Kensal Green Cemetery Amanda Slater / photo modified
Kensal Green Cemetery Amanda Slater / photo modified

With its many unique buildings and memorials to the dead, Kensal Green Cemetery is a surprisingly nice way to spend a few hours. Among the rich and famous to be found here are authors, painters and royalty, including Augustus Frederick, son of King George III. Most of the buildings are in the Greek Revival style and include the fine Anglican chapel and catacombs, the Dissenters chapel and catacombs, colonnade and catacombs, and the main entrance gate. The cemetery is set in 30+ acres of beautiful grounds and is also home to 33 species of birds and other wildlife.

Location: The West London Crematorium at Kensal Green, Harrow Rd, London

Official site: www.kensalgreencemetery.com

9 Portobello Road Market

Portobello Road Market
Portobello Road Market

On Saturdays, Portobello Road Market transforms from its day-to-day fruit and vegetable stalls into the world’s largest – and certainly the busiest – antiques market . With over 1,000 dealers, visitors come from far and wide to enjoy one of the most popular landmarks of the multicultural Notting Hill Area. Another great place to find beautiful antiques is the Chelsea Antiques Fair held every spring at the old Chelsea Town Hall.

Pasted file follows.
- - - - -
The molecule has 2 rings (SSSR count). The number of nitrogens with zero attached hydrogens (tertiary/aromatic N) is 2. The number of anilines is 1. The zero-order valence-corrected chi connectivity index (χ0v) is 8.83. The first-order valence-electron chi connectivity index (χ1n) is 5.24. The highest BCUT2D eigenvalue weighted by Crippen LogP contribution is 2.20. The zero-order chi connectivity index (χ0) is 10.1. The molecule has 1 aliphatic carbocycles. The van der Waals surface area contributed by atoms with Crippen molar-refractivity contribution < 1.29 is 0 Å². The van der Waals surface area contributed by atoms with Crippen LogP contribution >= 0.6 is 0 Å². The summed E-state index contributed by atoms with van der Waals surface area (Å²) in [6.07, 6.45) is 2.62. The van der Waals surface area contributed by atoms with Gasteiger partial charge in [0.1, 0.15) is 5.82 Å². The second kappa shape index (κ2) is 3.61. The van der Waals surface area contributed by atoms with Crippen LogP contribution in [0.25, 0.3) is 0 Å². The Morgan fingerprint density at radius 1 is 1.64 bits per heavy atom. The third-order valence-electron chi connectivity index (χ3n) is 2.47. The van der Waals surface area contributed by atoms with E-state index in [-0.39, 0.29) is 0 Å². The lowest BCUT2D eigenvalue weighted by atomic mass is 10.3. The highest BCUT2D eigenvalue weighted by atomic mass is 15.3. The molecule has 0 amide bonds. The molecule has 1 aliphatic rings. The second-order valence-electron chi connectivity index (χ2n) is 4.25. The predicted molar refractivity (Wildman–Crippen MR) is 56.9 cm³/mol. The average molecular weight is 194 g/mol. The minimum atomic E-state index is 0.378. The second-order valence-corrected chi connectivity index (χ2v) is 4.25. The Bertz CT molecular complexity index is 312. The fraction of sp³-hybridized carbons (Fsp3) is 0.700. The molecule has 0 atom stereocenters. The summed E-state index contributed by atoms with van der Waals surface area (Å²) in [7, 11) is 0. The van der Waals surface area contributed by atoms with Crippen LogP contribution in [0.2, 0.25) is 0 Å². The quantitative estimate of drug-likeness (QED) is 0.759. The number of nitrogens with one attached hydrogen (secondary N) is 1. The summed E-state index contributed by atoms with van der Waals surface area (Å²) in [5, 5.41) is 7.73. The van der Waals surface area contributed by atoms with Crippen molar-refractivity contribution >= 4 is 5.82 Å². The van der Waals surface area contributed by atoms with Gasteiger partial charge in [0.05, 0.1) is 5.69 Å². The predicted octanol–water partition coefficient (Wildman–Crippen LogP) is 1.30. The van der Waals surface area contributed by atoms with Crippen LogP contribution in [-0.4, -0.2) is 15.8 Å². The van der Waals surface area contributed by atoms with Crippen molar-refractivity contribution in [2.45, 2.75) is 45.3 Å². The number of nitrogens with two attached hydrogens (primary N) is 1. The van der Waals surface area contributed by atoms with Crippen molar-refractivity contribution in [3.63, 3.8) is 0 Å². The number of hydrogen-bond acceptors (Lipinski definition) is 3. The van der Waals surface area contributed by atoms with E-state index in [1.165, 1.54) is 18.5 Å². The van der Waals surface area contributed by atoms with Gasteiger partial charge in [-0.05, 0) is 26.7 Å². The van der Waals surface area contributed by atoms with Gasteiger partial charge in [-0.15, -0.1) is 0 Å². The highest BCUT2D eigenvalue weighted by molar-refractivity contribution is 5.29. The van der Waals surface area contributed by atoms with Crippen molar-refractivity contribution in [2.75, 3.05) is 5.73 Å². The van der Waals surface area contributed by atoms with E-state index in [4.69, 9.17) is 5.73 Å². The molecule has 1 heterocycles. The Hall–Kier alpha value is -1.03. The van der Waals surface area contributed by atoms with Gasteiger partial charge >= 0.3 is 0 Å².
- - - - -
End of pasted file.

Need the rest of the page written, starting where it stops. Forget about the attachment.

Hours: Fruits and Vegetables/New Commodity Markets – Mon-Wed, 9am-6pm; Thu, 9am-1pm; Fri, 9:00 AM – 7:00 PM; Antique Market, Sat, 9am – 7pm

Official site: www.portobelloroad.co.uk

10 Leighton House Museum en 18 Stafford Terrace

Leighton House Museum en 18 Stafford Terrace
Leighton House Museum en 18 Stafford Terrace

Leighton House was home to Victorian artist Frederic, Lord Leighton (1830-1896) and is the only purpose-built studio house in England open to the public. Highlights include the fabulous Arabian Hall with its golden dome, intricate mosaics and walls lined with beautiful Islamic tiles, plus Leighton’s large painting studio where he entertained many of society’s elite, including Queen Victoria .

Also of interest is 18 Stafford Terrace, home of Punch cartoonist Edward Linley Sambourne. The house offers a rare example of an ‘Aesthetic Interior’ with many Japanese, Middle Eastern and Chinese objects (tours fill up quickly, so book ahead). Another notable house in Kensington is the 17th century Lindsey House boasting one of the finest exterior structures of its time.

Hours: Daily (except Tues), 10am-5:30pm

Admission: Adults, £5; Children (under 16), £3

Address: 12 Holland Park Rd, London

Official site: https://www.rbkc.gov.uk/subsites/museums.aspx

11 The Roof Gardens

The Roof Gardens Tony Hall / photo modified
The Roof Gardens Tony Hall / photo modified

Set 100 ft above Kensington High Street , the roof gardens occupy 1.5 acres of the roof on the 6th floor of a former department store. The second largest rooftop garden in Europe, this spectacular garden was established in 1938 and features many exotic plants, three pet flamingos, a Spanish garden with fountains and palm trees, and an Elizabethan herb garden. The gardens and Babylon Restaurant can be accessed from Derry Street . A little further out on the Thames is the Chelsea Physic Garden , known for its links to botanical education.

Address: 99 Kensington High St, London

Official site: https://www.virginlimitededition.com/en/the-roof-gardens

12 Chelsea Old Church

Chelsea Old Church
Chelsea Old Church